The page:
Revolut has announced that it has applied for a banking licence in the UK.
The application has been submitted to the Prudential Regulation Authority (PRA) and the Financial Conduct Authority (FCA), and the UK banking licence would allow Revolut to further develop tailored products and offer comprehensive savings accounts with services such as overdrafts, loans and deposit accounts.
Moreover, this would allow Revolut customers to benefit from the additional protection of the Financial Services Compensation Scheme (FSCS) up to a maximum of £85,000 per person, on top of the tools Revolut already provides to combat financial crime and money laundering.
In 2018 Revolut already obtained a European banking licence, such that it already provides banking services in Central Europe. These include a very competitive credit offering, active in two European markets, with plans to extend banking to other countries in Europe during 2021.
Revolut has already amassed over 13 million customers since 2015, and now employs over 2000 people worldwide, including 800 in London. In July 2020 it closed a Series D funding round with an $80m extension, for a total of $580m and a valuation of $5.5bn. It was also named by the Sunday Times’ Tech Track 100 as “Britain’s fastest-growing tech company” for two consecutive years, the only company to do so.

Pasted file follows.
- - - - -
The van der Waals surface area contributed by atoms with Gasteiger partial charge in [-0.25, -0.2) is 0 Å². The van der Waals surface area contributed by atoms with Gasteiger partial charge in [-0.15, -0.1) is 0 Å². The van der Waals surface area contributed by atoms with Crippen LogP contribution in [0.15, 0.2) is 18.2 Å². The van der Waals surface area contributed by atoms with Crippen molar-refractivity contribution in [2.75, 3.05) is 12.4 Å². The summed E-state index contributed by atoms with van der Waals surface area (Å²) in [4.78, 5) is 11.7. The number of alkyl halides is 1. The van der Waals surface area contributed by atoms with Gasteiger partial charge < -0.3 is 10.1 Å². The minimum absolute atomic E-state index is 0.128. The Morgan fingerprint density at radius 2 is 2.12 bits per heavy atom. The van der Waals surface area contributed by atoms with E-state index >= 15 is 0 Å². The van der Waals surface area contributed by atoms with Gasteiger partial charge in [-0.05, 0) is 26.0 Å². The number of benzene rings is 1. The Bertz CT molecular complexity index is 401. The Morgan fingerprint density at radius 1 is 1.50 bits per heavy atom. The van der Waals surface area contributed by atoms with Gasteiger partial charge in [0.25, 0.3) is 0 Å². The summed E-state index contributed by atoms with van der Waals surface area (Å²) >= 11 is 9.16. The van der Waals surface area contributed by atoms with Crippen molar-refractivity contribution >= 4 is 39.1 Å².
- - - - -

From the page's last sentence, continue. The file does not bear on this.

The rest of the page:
Revolut’s goals with the UK banking licence
Nik Storonsky, Founder and CEO of Revolut, said:
“A UK banking licence allows us to provide the essential financial products UK customers expect from their everyday primary bank account, such as loans, credit cards, overdrafts and deposit accounts, coupled with the additional trust and security that is offered through FSCS protection.
We want to be the best in class for customer experience, value and capabilities, and offering full bank accounts allows us to do just that. In the future, we want to offer many more innovative products to our UK customers and we are excited to continue driving innovation and competition in the banking industry. Becoming a fully licensed bank in the UK is a central pillar of that ambition”.